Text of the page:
“I want to hear who you are. How do you feel right now? Because that’s all that’s real. There’s the moment. This moment. The only moment you’ll ever have. This very moment. In music or in meditation we have the possibility to experience these insights into the magical world that we truly inhabit.”
JD: Today we reach into the archive and revisit our 2015 interview with guitarist extraordinaire John McLaughlin, known for his work with Miles Davis in the ’60s and as the founder of the Mahavishnu Orchestra and shakti in the 70s, John is truly one of the top guitarists of our time. We had the pleasure of speaking remotely with John from his home in Monaco. Viv, what were some of the highlights of the conversation from your perspective?
Viv: Talking to John McLaughlin was like talking to an old friend. Of course, that’s what it seemed like because we’ve been listening to his music for so long. John McLaughlin and the Mahavishnu Orchestra was one of my very first concerts when I was little skinny hippy, back when I was about 14 years old. To have that kind of conversation with him and such immediacy and intimacy even though he was all the way in Monaco and we’re in Albuquerque was just remarkable.
Viv: We are just thrilled to be talking with John McLaughlin today for Art of the Song. Thank you so much for taking time out.
John:It’s quite the reverse. I have to thank you for the opportunity. It’s very much appreciated.
Viv: John, tell us how you got started, would you please? We’ll start way back at the beginning. What motivated you to start playing?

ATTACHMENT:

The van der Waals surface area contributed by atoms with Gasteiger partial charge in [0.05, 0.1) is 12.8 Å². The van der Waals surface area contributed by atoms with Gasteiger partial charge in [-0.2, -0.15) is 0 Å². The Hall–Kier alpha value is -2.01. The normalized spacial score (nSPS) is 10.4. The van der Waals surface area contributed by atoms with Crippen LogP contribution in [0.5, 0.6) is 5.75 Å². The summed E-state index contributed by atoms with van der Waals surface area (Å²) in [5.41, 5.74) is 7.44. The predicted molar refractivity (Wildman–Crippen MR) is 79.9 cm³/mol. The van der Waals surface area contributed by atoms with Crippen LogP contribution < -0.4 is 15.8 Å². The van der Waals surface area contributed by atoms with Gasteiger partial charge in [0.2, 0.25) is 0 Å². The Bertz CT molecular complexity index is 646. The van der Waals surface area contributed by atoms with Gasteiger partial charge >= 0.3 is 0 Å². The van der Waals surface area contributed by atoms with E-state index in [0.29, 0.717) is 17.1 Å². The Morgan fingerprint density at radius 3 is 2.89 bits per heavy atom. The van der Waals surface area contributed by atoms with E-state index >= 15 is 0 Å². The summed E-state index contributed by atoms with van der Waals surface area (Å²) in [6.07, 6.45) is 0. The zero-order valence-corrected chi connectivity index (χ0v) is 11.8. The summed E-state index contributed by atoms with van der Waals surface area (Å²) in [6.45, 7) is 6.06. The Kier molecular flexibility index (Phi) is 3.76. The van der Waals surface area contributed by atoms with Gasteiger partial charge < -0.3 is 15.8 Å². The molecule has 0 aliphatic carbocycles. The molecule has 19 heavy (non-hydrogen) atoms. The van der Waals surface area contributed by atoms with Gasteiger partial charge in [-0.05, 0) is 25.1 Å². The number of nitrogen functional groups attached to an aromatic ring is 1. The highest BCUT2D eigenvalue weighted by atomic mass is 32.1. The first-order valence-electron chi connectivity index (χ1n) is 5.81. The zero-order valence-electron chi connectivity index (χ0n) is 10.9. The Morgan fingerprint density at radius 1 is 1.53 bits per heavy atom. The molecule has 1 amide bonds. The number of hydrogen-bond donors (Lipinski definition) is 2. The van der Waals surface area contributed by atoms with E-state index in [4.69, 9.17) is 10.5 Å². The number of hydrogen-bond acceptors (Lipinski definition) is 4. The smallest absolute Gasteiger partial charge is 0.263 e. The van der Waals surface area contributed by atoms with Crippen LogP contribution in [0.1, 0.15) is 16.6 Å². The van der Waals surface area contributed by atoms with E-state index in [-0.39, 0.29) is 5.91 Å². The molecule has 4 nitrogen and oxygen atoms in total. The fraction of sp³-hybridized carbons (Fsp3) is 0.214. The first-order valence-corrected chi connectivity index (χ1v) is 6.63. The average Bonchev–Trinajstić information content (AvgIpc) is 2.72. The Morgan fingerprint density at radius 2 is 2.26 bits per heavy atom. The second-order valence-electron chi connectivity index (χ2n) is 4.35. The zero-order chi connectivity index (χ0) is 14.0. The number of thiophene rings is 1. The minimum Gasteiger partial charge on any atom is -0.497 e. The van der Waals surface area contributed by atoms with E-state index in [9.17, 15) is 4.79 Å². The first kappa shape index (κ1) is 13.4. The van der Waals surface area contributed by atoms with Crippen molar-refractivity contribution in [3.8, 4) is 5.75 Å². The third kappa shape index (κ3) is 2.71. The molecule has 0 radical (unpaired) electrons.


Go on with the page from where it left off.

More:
John:Probably my mother. She was an amateur violinist so, from year one, there was always lots of music around the house. I always recall a particular experience I think, personally, that is what made me become a musician eventually. I must have been about five years old and my mother was knitting in the chair and it was just the two of us in the living room and she’d put on Beethoven’s 9th symphony. As it’s going by, she’s saying “You know, he wrote this. He was totally deaf when he wrote this.” And I’m going, “Wow, that’s pretty amazing.” But I’m a 5-year-old boy, what do I know? Nothing. I don’t know if you know that symphony but there’s a vocal quartet and it was the voices, it wasn’t the orchestra, but this vocal quartet appeared and I got goosebumps all over my body and I’m saying, “What’s going on with me, mom?” And she said, “Oh, it’s just the music!” It’s fine. And I thought, “Wow, what an amazing thing to happen to me!” That experience, at such a young age, I’m sure it marked me because to be able to get that experience and to be participating in that experience, I think, of course I had no idea at that time, I didn’t even think about it until years later, but I think that really marked me. I started playing piano shortly after that and all the way until eleven years old. Then, the youngest of five kids, lots of elder brothers, and one of them brought a guitar home. I must have been about 10 at that time. And he’s playing these cowboy songs and I’m not moved. I don’t like it at all. Then, he got bored with it and he gave it to the next brother and next brother is doing his cowboy songs. And I’m like playing Mozart. Not difficult. Easy Mozart. Easy Beethoven, but even so. I liked it. Finally, he got bored with it and the other brother he had taken off for university and boom! It arrived in my hands and I just fell in love with the guitar. I stopped the piano immediately and I actually went to bed that night with this $5 guitar. That’s how much I was enchanted by it and that really was my falling in love with the guitar and a love affair that’s lasted, oh my goodness, well I’ve already hit the biblical age so you can get your calculators out and start looking on them. It’s been a while. I’m still in love with the guitar, I’m still in love with that instrument. It’s just one of the most beautiful instruments ever came down from heaven. However, just to finish my beginnings, from the age of eleven, I was really lucky to have these elder brothers because they were already at university and they were present at the beginning of the blues boom, which swept the UK about 1952. So, by the time I was eleven, it was 1953, and this blues music. I was very happy they didn’t bring in cowboy music. I have nothing against cowboy music or cowboys, but they brought in these Mississippi blues records that just blew my mind because these guitar players…. the singers, great, yes, but the way they played guitar…. I’m talking like Muddy Waters, Big Bill Broonzy, Leadbelly, Son house. Robert Johnson, the great blues players and this music was a revelation to me. I’m coming out of, what I said, Mozart, and Beethoven. It’s nice, but I’m hearing “Hoochie Coochie Man” and he’s playing acoustic guitar at that time, Muddy Waters, before he played electric guitar. And, in quick succession over the next three years, I get exposed to the blues, flamenco music, Indian music, and finally jazz music. But all of these had a very strong impact on me, and I don’t know why. The first time I heard Indian music, it was a nagaswaram. Nagaswaram is an instrument from South India that you find really only in the temples. Just amazing. It’s a reed instrument. It has a sound and they are so soulful. I heard this instrument and this playing with a fantastic drummer whom I later subsequently met. This gave me goosebumps all over too, so there you are. I’m a goosebump guy. This music, I don’t know why these different cultural expressions have had such an impact on me, but they did, and they stayed with me, really, for the rest of my life. I think my recording and my association with these subsequent musicians’ playings, whether it’s Paco de Lucia, or with Shakti, or all the guys who were either in Shakti or remember Shakti. This has been my life played out in a way from all of those exposures in my teenage years. Crazy, huh?